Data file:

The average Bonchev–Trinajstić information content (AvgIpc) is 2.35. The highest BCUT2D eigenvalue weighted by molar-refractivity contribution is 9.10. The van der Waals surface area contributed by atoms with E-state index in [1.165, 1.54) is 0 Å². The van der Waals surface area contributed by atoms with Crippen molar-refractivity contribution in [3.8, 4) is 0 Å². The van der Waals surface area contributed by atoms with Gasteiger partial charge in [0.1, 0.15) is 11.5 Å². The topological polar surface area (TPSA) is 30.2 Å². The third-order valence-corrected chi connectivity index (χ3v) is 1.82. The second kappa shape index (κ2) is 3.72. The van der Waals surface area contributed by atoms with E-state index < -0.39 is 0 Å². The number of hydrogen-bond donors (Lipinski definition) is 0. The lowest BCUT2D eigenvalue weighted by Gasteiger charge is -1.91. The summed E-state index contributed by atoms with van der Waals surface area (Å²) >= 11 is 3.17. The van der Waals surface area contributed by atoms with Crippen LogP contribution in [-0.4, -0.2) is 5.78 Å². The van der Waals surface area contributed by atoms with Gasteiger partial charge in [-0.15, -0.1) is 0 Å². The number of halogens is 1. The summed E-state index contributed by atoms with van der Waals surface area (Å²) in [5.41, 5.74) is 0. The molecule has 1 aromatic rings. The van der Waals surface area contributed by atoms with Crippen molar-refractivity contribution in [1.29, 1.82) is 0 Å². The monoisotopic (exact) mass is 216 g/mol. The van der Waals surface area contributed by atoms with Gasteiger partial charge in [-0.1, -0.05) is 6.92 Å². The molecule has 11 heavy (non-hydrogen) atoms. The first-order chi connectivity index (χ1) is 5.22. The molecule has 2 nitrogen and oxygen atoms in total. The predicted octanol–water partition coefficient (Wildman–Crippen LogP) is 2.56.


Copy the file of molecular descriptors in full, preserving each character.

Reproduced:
The average Bonchev–Trinajstić information content (AvgIpc) is 2.35. The highest BCUT2D eigenvalue weighted by molar-refractivity contribution is 9.10. The van der Waals surface area contributed by atoms with E-state index in [1.165, 1.54) is 0 Å². The van der Waals surface area contributed by atoms with Crippen molar-refractivity contribution in [3.8, 4) is 0 Å². The van der Waals surface area contributed by atoms with Gasteiger partial charge in [0.1, 0.15) is 11.5 Å². The topological polar surface area (TPSA) is 30.2 Å². The third-order valence-corrected chi connectivity index (χ3v) is 1.82. The second kappa shape index (κ2) is 3.72. The van der Waals surface area contributed by atoms with E-state index < -0.39 is 0 Å². The number of hydrogen-bond donors (Lipinski definition) is 0. The lowest BCUT2D eigenvalue weighted by Gasteiger charge is -1.91. The summed E-state index contributed by atoms with van der Waals surface area (Å²) >= 11 is 3.17. The van der Waals surface area contributed by atoms with Crippen LogP contribution in [-0.4, -0.2) is 5.78 Å². The van der Waals surface area contributed by atoms with Gasteiger partial charge in [-0.15, -0.1) is 0 Å². The number of halogens is 1. The summed E-state index contributed by atoms with van der Waals surface area (Å²) in [5.41, 5.74) is 0. The molecule has 1 aromatic rings. The van der Waals surface area contributed by atoms with Crippen molar-refractivity contribution in [1.29, 1.82) is 0 Å². The monoisotopic (exact) mass is 216 g/mol. The van der Waals surface area contributed by atoms with Gasteiger partial charge in [-0.1, -0.05) is 6.92 Å². The molecule has 11 heavy (non-hydrogen) atoms. The first-order chi connectivity index (χ1) is 5.22. The molecule has 2 nitrogen and oxygen atoms in total. The predicted octanol–water partition coefficient (Wildman–Crippen LogP) is 2.56.